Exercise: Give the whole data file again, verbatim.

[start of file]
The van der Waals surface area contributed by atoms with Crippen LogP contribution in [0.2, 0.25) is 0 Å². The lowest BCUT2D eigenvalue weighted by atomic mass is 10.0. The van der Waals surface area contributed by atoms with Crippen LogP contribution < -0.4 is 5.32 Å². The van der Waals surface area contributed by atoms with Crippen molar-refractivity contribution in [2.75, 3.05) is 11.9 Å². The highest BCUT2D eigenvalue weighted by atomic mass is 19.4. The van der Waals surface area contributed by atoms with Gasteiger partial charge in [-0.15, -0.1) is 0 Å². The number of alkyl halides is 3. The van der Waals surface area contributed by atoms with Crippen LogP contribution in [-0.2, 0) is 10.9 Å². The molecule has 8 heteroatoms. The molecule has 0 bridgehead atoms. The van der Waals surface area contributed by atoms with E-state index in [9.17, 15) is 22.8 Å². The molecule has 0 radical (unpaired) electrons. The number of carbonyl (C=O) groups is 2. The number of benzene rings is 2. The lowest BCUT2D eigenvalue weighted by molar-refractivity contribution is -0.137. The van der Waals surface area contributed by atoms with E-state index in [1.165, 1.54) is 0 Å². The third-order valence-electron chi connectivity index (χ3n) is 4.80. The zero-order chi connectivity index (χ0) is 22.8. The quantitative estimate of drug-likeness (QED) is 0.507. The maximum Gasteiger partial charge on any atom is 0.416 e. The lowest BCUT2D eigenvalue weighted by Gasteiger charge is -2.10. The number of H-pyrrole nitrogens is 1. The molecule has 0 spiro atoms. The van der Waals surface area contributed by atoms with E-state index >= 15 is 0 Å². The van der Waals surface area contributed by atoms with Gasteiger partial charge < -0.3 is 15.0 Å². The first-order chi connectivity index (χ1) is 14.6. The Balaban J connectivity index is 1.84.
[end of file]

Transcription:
The van der Waals surface area contributed by atoms with Crippen LogP contribution in [0.2, 0.25) is 0 Å². The lowest BCUT2D eigenvalue weighted by atomic mass is 10.0. The van der Waals surface area contributed by atoms with Crippen LogP contribution < -0.4 is 5.32 Å². The van der Waals surface area contributed by atoms with Crippen molar-refractivity contribution in [2.75, 3.05) is 11.9 Å². The highest BCUT2D eigenvalue weighted by atomic mass is 19.4. The van der Waals surface area contributed by atoms with Gasteiger partial charge in [-0.15, -0.1) is 0 Å². The number of alkyl halides is 3. The van der Waals surface area contributed by atoms with Crippen LogP contribution in [-0.2, 0) is 10.9 Å². The molecule has 8 heteroatoms. The molecule has 0 bridgehead atoms. The van der Waals surface area contributed by atoms with E-state index in [9.17, 15) is 22.8 Å². The molecule has 0 radical (unpaired) electrons. The number of carbonyl (C=O) groups is 2. The number of benzene rings is 2. The lowest BCUT2D eigenvalue weighted by molar-refractivity contribution is -0.137. The van der Waals surface area contributed by atoms with E-state index in [1.165, 1.54) is 0 Å². The third-order valence-electron chi connectivity index (χ3n) is 4.80. The zero-order chi connectivity index (χ0) is 22.8. The quantitative estimate of drug-likeness (QED) is 0.507. The maximum Gasteiger partial charge on any atom is 0.416 e. The lowest BCUT2D eigenvalue weighted by Gasteiger charge is -2.10. The number of H-pyrrole nitrogens is 1. The molecule has 0 spiro atoms. The van der Waals surface area contributed by atoms with E-state index >= 15 is 0 Å². The van der Waals surface area contributed by atoms with Gasteiger partial charge < -0.3 is 15.0 Å². The first-order chi connectivity index (χ1) is 14.6. The Balaban J connectivity index is 1.84.